Dose Amounts

The drug formulations described herein are administered and dosed in accordance with good medical practice, taking into account the clinical condition of the individual patient, the site and method of administration, scheduling of administration, and other factors known to medical practitioners. In human therapy, the dosage forms described herein preferably deliver drug formulations that maintain a therapeutically effective amount of drug at steady state while reducing the side effects associated with an elevated Cmax blood plasma level of drug.

In various other embodiments of the present invention, the amount of drug administered to a subject via a solid dosage form is the amount known in the art to achieve a therapeutically effective concentration of drug in the bloodstream of a human or animal in need thereof. For example, the amount of drug may range from about 0.01 micrograms to about 6 g. In other embodiments, the amount of drug may range from about 0.1 mg to about 1000 mg. In other embodiments, the amount of drug may range from about 1 mg to about 500 mg, from about 50 mg to about 800 mg or from about 300 mg to about 700 mg. In one embodiment, a drug formulation is administered in a solid dosage form at a concentration of about 250 mg to about 650 mg. In another embodiment, the drug formulation is administered in a solid dosage form at concentration of about 300-400 mg. In another aspect, the solid oral dosage form can be administered twice a day (b.i.d). In yet another aspect, the solid oral dosage form is a controlled release dosage form administered b.i.d. providing a pulsatile release of drug such that the Cmax of blood plasma drug is reduced to avoid adverse effects while simultaneously reducing fed/fasted effects and maintaining total exposure (AUC(0-∞)).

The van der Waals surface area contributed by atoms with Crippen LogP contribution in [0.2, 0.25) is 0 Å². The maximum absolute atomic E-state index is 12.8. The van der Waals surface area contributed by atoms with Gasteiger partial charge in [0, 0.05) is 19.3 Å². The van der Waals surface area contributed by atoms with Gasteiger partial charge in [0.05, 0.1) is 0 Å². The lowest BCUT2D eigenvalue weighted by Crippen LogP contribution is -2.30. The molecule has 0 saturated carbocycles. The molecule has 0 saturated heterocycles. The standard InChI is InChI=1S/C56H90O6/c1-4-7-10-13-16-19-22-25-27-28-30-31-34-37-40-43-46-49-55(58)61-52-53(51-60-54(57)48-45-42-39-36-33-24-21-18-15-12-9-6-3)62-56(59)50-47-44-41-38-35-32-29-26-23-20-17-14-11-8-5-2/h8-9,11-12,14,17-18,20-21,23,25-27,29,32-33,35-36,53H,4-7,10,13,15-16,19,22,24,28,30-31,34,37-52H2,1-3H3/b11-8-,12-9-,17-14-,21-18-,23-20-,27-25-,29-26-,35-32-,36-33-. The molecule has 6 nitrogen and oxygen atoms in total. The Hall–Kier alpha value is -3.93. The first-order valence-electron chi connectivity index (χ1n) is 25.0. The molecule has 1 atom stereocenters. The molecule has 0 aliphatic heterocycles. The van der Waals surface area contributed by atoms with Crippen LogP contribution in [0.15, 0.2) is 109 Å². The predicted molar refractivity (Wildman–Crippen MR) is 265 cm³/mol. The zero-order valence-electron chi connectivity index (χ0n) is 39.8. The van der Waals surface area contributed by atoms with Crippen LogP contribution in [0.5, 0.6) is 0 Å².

A therapeutically effective concentration of an oral aqueous suspension or dispersion comprising a drug formulation described herein, administered according to the methods described herein, is typically in the range of about 20 mg/ml to about 150 mg/ml final concentration. In one embodiment, a drug formulation is administered as an aqueous oral suspension at a concentration of about 25 mg/ml to about 100 mg/ml final concentration. In another embodiment, a drug formulation is administered as an aqueous oral suspension at a concentration of about 50 mg/ml final concentration. The aqueous oral suspensions comprising a drug formulation described herein can be administered both as a single dose per day or given multiple times within a 24 hour period. In one aspect, the aqueous oral suspension can be administered three times a day (t.i.d). In another aspect, the aqueous oral suspension can be administered twice a day (b.i.d.).

Contemplated compositions of the present invention provide a therapeutically effective amount of drug over an interval of about 30 minutes to about 8 hours after administration, enabling, for example, once-a-day, twice-a-day, three times a day, and etc. administration if desired.